Friday, December 31, 2010

10 Items Or Less -- Shedding And Keeping

Archetypes For The Turning Of The Year

For some people, New Years Day means the Rose Bowl.  For others, black-eyed peas.  For my mother, that was the day we were required to organize our clothes drawers.

Where did that come from?  You got me.  But it must be an archetypal response to the turning of the year.  Right now advertising is crowded with sales on organizational supplies.  If you don't know how to organize your sock drawer, surely there is one of those Dummies book to tell you how.

I just looked it up on Amazon.com.  Sure enough, here it is.

Responding, I suppose, to that archetypal imperative, I am currently recycling meeting agendas, staff reports, conference handouts and class notes, things I no longer need since I have become unemployed.

You know me.  Overboard is my middle name.  At 100.4 pounds and still shedding -- make that shredding now -- old checks with my social security number on them, I am well on the way to my goal for the week: to shed my weight in discarded paper.  I am not even counting paper clips and empty three ring binders. 

Benzos

The process is alternately liberating and anxiety-producing.  I dispose of old grudges, and then panic about what I might need after all.  I celebrate, and then I grieve.  I really did do a lot of good work.  And I left important things undone.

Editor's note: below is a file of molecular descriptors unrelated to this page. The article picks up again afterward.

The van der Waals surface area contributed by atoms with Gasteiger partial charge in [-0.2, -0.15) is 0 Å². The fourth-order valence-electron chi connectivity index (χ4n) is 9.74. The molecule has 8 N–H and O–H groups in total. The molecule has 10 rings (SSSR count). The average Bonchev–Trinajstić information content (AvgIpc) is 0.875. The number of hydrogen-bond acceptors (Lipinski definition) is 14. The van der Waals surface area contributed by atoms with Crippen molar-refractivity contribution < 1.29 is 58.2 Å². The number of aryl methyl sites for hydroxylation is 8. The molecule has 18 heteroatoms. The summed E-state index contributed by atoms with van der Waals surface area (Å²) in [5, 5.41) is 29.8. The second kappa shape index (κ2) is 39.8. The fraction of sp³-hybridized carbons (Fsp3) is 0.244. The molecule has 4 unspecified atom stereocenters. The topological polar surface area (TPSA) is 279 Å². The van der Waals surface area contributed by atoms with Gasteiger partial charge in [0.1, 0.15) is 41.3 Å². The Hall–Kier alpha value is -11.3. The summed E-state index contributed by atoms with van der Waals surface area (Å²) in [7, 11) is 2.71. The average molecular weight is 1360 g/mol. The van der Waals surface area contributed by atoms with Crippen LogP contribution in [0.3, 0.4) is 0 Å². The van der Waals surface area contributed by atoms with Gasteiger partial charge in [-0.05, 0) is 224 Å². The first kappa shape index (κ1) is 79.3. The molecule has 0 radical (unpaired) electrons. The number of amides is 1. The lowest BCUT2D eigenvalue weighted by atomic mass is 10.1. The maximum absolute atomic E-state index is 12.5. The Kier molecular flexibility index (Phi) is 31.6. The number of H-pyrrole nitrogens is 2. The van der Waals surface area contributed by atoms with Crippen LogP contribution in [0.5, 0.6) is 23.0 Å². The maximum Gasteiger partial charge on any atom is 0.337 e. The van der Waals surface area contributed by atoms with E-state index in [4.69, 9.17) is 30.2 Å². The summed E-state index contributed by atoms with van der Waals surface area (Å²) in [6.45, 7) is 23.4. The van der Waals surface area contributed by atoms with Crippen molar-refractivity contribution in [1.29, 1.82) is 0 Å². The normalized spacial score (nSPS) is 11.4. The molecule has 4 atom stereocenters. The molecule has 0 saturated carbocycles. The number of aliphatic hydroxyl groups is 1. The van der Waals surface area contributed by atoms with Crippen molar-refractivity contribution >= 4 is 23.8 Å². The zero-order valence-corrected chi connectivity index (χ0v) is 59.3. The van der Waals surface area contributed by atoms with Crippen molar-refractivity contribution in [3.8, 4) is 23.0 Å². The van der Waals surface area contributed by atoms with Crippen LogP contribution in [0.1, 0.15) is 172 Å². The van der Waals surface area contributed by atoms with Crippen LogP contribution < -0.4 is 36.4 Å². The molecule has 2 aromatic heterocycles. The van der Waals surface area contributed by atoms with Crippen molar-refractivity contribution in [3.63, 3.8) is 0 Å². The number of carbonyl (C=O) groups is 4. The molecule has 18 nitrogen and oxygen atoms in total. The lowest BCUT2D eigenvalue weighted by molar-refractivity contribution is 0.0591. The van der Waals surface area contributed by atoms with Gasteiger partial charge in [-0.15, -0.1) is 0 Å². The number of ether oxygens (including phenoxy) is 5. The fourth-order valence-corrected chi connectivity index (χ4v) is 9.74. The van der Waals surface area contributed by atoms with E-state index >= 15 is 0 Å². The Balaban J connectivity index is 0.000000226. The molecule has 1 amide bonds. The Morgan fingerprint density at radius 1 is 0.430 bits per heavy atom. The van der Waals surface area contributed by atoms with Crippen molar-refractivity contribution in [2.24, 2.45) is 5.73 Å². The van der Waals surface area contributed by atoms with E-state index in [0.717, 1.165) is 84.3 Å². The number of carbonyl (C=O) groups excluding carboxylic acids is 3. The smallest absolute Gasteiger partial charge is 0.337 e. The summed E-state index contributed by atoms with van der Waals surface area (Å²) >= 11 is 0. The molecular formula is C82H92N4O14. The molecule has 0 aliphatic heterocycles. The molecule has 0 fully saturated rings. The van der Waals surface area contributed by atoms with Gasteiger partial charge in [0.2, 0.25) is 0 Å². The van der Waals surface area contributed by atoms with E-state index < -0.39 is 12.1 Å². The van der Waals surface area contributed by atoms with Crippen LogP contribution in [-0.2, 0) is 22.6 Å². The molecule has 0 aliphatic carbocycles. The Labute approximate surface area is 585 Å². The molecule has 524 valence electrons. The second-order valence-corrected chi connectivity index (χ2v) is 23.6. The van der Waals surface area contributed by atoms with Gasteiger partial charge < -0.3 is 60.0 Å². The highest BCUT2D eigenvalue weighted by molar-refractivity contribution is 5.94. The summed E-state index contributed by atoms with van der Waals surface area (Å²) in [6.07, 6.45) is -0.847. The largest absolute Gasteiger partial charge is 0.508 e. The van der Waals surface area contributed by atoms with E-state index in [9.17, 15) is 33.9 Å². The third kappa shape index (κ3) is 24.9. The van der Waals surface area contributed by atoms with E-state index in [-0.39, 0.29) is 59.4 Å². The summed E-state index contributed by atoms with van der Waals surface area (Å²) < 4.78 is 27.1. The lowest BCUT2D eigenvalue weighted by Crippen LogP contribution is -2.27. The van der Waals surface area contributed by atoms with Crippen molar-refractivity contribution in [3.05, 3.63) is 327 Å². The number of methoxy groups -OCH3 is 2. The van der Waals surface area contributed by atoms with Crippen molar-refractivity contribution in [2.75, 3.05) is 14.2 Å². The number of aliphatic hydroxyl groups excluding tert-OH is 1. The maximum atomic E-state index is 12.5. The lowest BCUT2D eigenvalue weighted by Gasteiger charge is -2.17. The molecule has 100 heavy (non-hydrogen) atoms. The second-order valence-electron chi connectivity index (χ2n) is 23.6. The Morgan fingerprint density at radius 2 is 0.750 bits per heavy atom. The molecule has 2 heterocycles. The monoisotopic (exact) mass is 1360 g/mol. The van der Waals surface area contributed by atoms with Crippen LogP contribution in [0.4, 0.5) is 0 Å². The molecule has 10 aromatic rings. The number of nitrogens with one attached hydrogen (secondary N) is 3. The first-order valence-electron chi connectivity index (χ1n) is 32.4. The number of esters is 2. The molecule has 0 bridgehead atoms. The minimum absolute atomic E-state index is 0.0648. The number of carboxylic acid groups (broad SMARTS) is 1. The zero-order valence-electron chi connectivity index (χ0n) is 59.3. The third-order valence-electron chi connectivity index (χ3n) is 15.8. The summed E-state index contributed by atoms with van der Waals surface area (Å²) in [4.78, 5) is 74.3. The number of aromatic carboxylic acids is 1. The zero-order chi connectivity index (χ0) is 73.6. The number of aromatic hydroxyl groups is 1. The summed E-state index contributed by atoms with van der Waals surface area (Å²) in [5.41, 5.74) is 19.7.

It is good that I refilled my prescriptions before I started this project.  Valium is my current best friend. 

Diets Are Hazardous To Your Health

I do not recommend shedding body weight as a New Year's resolution.  I say this every year, because it is one of the most common New Year's resolutions and it is wrong, wrong, wrong.  Dieting is the first step to gaining weight.  You know this.  You take this course every year and you flunk it every year.  When will you ever decide you have paid enough tuition for this lesson?

Yes, I know.  Having put the word diet in my blog, the mindless web crawlers will signal the advertising gods to place ads for weight loss programs on this page.  I do not endorse them.

I did lose weight a few years ago, which makes it thirty-five pounds easier to meet this week's goal.  I did not diet.  I repeat, I did not diet.  I changed the way I eat.  I changed my eating habits.  I still eat anything I want.  It's just the quantity and the frequency that changed.  I love my food.  I did not diet.

But this is not a dieting blog, and you can go searching for a better way to eat somewhere else.

This post is about shedding. 

Ten Items Or Less